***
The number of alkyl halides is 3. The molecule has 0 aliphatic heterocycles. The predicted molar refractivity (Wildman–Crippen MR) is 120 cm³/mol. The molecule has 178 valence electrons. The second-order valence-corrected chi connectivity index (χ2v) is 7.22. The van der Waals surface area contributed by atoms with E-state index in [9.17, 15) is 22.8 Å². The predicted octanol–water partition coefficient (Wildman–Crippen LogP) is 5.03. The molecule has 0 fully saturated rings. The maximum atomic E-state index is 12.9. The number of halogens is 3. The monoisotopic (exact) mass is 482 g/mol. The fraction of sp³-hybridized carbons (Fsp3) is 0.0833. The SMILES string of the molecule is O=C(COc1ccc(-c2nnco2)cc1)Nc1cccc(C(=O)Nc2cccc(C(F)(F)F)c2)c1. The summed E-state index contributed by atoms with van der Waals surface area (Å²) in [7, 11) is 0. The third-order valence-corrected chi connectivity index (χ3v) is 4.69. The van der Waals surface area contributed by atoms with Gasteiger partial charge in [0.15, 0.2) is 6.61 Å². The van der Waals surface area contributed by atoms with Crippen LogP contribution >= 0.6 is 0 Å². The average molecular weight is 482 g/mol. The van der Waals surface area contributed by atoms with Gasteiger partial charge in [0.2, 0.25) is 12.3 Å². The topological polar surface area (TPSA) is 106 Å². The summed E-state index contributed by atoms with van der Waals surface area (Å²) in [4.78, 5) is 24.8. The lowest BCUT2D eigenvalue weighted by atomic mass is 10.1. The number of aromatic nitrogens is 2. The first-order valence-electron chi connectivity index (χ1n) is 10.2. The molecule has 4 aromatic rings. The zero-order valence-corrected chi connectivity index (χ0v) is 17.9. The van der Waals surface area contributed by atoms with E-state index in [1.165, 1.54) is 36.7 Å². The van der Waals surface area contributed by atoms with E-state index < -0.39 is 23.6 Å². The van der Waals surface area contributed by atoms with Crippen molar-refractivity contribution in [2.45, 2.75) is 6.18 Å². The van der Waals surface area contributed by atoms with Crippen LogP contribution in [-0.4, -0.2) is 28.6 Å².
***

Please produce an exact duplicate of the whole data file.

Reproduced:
The number of alkyl halides is 3. The molecule has 0 aliphatic heterocycles. The predicted molar refractivity (Wildman–Crippen MR) is 120 cm³/mol. The molecule has 178 valence electrons. The second-order valence-corrected chi connectivity index (χ2v) is 7.22. The van der Waals surface area contributed by atoms with E-state index in [9.17, 15) is 22.8 Å². The predicted octanol–water partition coefficient (Wildman–Crippen LogP) is 5.03. The molecule has 0 fully saturated rings. The maximum atomic E-state index is 12.9. The number of halogens is 3. The monoisotopic (exact) mass is 482 g/mol. The fraction of sp³-hybridized carbons (Fsp3) is 0.0833. The SMILES string of the molecule is O=C(COc1ccc(-c2nnco2)cc1)Nc1cccc(C(=O)Nc2cccc(C(F)(F)F)c2)c1. The summed E-state index contributed by atoms with van der Waals surface area (Å²) in [7, 11) is 0. The third-order valence-corrected chi connectivity index (χ3v) is 4.69. The van der Waals surface area contributed by atoms with Gasteiger partial charge in [0.15, 0.2) is 6.61 Å². The van der Waals surface area contributed by atoms with Crippen LogP contribution >= 0.6 is 0 Å². The average molecular weight is 482 g/mol. The van der Waals surface area contributed by atoms with Gasteiger partial charge in [0.2, 0.25) is 12.3 Å². The topological polar surface area (TPSA) is 106 Å². The summed E-state index contributed by atoms with van der Waals surface area (Å²) in [4.78, 5) is 24.8. The lowest BCUT2D eigenvalue weighted by atomic mass is 10.1. The number of aromatic nitrogens is 2. The first-order valence-electron chi connectivity index (χ1n) is 10.2. The molecule has 4 aromatic rings. The zero-order valence-corrected chi connectivity index (χ0v) is 17.9. The van der Waals surface area contributed by atoms with E-state index in [1.165, 1.54) is 36.7 Å². The van der Waals surface area contributed by atoms with E-state index < -0.39 is 23.6 Å². The van der Waals surface area contributed by atoms with Crippen molar-refractivity contribution in [2.45, 2.75) is 6.18 Å². The van der Waals surface area contributed by atoms with Crippen LogP contribution in [-0.4, -0.2) is 28.6 Å².